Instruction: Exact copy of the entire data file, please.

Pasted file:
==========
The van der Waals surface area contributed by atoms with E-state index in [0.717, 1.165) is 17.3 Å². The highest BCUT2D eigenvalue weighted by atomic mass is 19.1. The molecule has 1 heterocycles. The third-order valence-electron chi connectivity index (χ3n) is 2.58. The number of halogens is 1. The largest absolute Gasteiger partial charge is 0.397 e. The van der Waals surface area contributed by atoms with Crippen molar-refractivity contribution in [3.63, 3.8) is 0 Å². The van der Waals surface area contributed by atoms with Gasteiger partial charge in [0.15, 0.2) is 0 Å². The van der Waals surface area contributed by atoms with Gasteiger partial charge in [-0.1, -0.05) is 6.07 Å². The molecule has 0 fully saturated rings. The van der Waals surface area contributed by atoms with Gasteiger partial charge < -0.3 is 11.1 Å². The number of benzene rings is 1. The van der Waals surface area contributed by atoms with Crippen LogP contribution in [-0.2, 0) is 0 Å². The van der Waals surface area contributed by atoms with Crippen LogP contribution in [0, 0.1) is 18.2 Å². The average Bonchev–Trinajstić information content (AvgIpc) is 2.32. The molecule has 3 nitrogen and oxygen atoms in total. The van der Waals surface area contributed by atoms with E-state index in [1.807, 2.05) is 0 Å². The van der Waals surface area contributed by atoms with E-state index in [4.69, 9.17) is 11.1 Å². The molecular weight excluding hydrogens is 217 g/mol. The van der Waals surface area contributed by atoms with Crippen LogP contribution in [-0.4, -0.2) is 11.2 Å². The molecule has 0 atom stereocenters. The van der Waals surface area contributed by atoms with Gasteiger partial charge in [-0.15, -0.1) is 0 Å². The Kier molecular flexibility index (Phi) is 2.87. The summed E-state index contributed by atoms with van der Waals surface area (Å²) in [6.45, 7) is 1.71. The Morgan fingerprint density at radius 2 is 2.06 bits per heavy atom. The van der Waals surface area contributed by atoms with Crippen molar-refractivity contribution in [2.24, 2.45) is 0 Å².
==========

The van der Waals surface area contributed by atoms with E-state index in [0.717, 1.165) is 17.3 Å². The highest BCUT2D eigenvalue weighted by atomic mass is 19.1. The molecule has 1 heterocycles. The third-order valence-electron chi connectivity index (χ3n) is 2.58. The number of halogens is 1. The largest absolute Gasteiger partial charge is 0.397 e. The van der Waals surface area contributed by atoms with Crippen molar-refractivity contribution in [3.63, 3.8) is 0 Å². The van der Waals surface area contributed by atoms with Gasteiger partial charge in [0.15, 0.2) is 0 Å². The van der Waals surface area contributed by atoms with Gasteiger partial charge in [-0.1, -0.05) is 6.07 Å². The molecule has 0 fully saturated rings. The van der Waals surface area contributed by atoms with Gasteiger partial charge < -0.3 is 11.1 Å². The number of benzene rings is 1. The van der Waals surface area contributed by atoms with Crippen LogP contribution in [-0.2, 0) is 0 Å². The van der Waals surface area contributed by atoms with Crippen LogP contribution in [0, 0.1) is 18.2 Å². The average Bonchev–Trinajstić information content (AvgIpc) is 2.32. The molecule has 3 nitrogen and oxygen atoms in total. The van der Waals surface area contributed by atoms with E-state index in [1.807, 2.05) is 0 Å². The van der Waals surface area contributed by atoms with E-state index in [4.69, 9.17) is 11.1 Å². The molecular weight excluding hydrogens is 217 g/mol. The van der Waals surface area contributed by atoms with Crippen LogP contribution in [-0.4, -0.2) is 11.2 Å². The molecule has 0 atom stereocenters. The van der Waals surface area contributed by atoms with Gasteiger partial charge in [-0.15, -0.1) is 0 Å². The Kier molecular flexibility index (Phi) is 2.87. The summed E-state index contributed by atoms with van der Waals surface area (Å²) in [6.45, 7) is 1.71. The Morgan fingerprint density at radius 2 is 2.06 bits per heavy atom. The van der Waals surface area contributed by atoms with Crippen molar-refractivity contribution in [2.24, 2.45) is 0 Å².